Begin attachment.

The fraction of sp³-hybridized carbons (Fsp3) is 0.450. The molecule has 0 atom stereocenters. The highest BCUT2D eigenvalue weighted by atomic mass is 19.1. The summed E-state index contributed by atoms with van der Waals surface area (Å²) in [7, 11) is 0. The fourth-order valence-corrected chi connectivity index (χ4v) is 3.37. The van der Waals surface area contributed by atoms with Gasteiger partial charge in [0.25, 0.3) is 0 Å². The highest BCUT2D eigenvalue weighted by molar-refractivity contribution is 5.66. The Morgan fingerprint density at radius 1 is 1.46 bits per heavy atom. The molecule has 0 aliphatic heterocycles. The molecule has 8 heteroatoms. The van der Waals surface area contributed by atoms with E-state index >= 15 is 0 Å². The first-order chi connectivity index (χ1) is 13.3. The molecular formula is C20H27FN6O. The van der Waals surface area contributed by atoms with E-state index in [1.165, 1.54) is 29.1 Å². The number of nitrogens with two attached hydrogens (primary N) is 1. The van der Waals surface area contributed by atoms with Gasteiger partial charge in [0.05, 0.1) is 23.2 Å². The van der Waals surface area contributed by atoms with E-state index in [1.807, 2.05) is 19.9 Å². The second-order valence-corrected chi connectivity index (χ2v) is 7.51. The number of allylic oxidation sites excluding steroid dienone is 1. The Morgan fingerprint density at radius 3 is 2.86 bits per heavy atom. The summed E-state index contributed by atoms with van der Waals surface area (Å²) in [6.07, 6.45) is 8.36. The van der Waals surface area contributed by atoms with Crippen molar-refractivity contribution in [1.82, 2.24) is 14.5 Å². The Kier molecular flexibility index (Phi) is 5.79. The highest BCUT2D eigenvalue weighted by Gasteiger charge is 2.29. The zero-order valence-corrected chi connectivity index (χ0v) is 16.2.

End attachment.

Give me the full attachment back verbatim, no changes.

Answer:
The fraction of sp³-hybridized carbons (Fsp3) is 0.450. The molecule has 0 atom stereocenters. The highest BCUT2D eigenvalue weighted by atomic mass is 19.1. The summed E-state index contributed by atoms with van der Waals surface area (Å²) in [7, 11) is 0. The fourth-order valence-corrected chi connectivity index (χ4v) is 3.37. The van der Waals surface area contributed by atoms with Gasteiger partial charge in [0.25, 0.3) is 0 Å². The highest BCUT2D eigenvalue weighted by molar-refractivity contribution is 5.66. The Morgan fingerprint density at radius 1 is 1.46 bits per heavy atom. The molecule has 0 aliphatic heterocycles. The molecule has 8 heteroatoms. The van der Waals surface area contributed by atoms with E-state index >= 15 is 0 Å². The first-order chi connectivity index (χ1) is 13.3. The molecular formula is C20H27FN6O. The van der Waals surface area contributed by atoms with E-state index in [1.165, 1.54) is 29.1 Å². The number of nitrogens with two attached hydrogens (primary N) is 1. The van der Waals surface area contributed by atoms with Gasteiger partial charge in [0.05, 0.1) is 23.2 Å². The van der Waals surface area contributed by atoms with E-state index in [1.807, 2.05) is 19.9 Å². The second-order valence-corrected chi connectivity index (χ2v) is 7.51. The number of allylic oxidation sites excluding steroid dienone is 1. The Morgan fingerprint density at radius 3 is 2.86 bits per heavy atom. The summed E-state index contributed by atoms with van der Waals surface area (Å²) in [6.07, 6.45) is 8.36. The van der Waals surface area contributed by atoms with Crippen molar-refractivity contribution in [1.82, 2.24) is 14.5 Å². The Kier molecular flexibility index (Phi) is 5.79. The highest BCUT2D eigenvalue weighted by Gasteiger charge is 2.29. The zero-order valence-corrected chi connectivity index (χ0v) is 16.2.